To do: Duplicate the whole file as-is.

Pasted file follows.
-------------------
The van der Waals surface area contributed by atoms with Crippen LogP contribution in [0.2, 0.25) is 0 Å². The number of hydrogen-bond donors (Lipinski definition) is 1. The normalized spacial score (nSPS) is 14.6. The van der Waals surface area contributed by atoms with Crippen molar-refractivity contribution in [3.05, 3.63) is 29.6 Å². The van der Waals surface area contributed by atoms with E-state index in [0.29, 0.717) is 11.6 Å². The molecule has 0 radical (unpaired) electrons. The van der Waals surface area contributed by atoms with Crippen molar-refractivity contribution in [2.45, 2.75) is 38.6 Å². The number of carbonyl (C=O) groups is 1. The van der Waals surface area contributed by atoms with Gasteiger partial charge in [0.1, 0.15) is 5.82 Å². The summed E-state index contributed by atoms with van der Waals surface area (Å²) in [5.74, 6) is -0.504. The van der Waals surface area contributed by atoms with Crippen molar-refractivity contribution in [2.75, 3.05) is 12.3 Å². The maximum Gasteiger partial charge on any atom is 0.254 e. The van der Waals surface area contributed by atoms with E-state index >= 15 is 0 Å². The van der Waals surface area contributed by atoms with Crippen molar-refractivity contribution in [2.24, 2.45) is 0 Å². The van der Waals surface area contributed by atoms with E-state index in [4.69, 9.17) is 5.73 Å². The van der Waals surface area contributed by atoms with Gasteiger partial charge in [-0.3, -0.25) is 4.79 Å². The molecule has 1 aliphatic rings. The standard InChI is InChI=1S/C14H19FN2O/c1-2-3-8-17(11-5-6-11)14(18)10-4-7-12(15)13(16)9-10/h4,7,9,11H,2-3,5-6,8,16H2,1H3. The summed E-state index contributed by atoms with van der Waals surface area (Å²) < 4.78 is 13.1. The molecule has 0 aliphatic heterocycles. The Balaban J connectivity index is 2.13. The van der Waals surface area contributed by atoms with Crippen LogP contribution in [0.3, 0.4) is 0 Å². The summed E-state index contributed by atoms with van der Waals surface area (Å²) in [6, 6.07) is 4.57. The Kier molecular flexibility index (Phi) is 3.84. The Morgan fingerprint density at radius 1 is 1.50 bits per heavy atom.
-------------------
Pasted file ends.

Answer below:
The van der Waals surface area contributed by atoms with Crippen LogP contribution in [0.2, 0.25) is 0 Å². The number of hydrogen-bond donors (Lipinski definition) is 1. The normalized spacial score (nSPS) is 14.6. The van der Waals surface area contributed by atoms with Crippen molar-refractivity contribution in [3.05, 3.63) is 29.6 Å². The van der Waals surface area contributed by atoms with E-state index in [0.29, 0.717) is 11.6 Å². The molecule has 0 radical (unpaired) electrons. The van der Waals surface area contributed by atoms with Crippen molar-refractivity contribution in [2.45, 2.75) is 38.6 Å². The number of carbonyl (C=O) groups is 1. The van der Waals surface area contributed by atoms with Gasteiger partial charge in [0.1, 0.15) is 5.82 Å². The summed E-state index contributed by atoms with van der Waals surface area (Å²) in [5.74, 6) is -0.504. The van der Waals surface area contributed by atoms with Crippen molar-refractivity contribution in [2.75, 3.05) is 12.3 Å². The maximum Gasteiger partial charge on any atom is 0.254 e. The van der Waals surface area contributed by atoms with E-state index >= 15 is 0 Å². The van der Waals surface area contributed by atoms with Crippen molar-refractivity contribution in [2.24, 2.45) is 0 Å². The van der Waals surface area contributed by atoms with E-state index in [4.69, 9.17) is 5.73 Å². The van der Waals surface area contributed by atoms with Gasteiger partial charge in [-0.3, -0.25) is 4.79 Å². The molecule has 1 aliphatic rings. The standard InChI is InChI=1S/C14H19FN2O/c1-2-3-8-17(11-5-6-11)14(18)10-4-7-12(15)13(16)9-10/h4,7,9,11H,2-3,5-6,8,16H2,1H3. The summed E-state index contributed by atoms with van der Waals surface area (Å²) < 4.78 is 13.1. The molecule has 0 aliphatic heterocycles. The Balaban J connectivity index is 2.13. The van der Waals surface area contributed by atoms with Crippen LogP contribution in [0.3, 0.4) is 0 Å². The summed E-state index contributed by atoms with van der Waals surface area (Å²) in [6, 6.07) is 4.57. The Kier molecular flexibility index (Phi) is 3.84. The Morgan fingerprint density at radius 1 is 1.50 bits per heavy atom.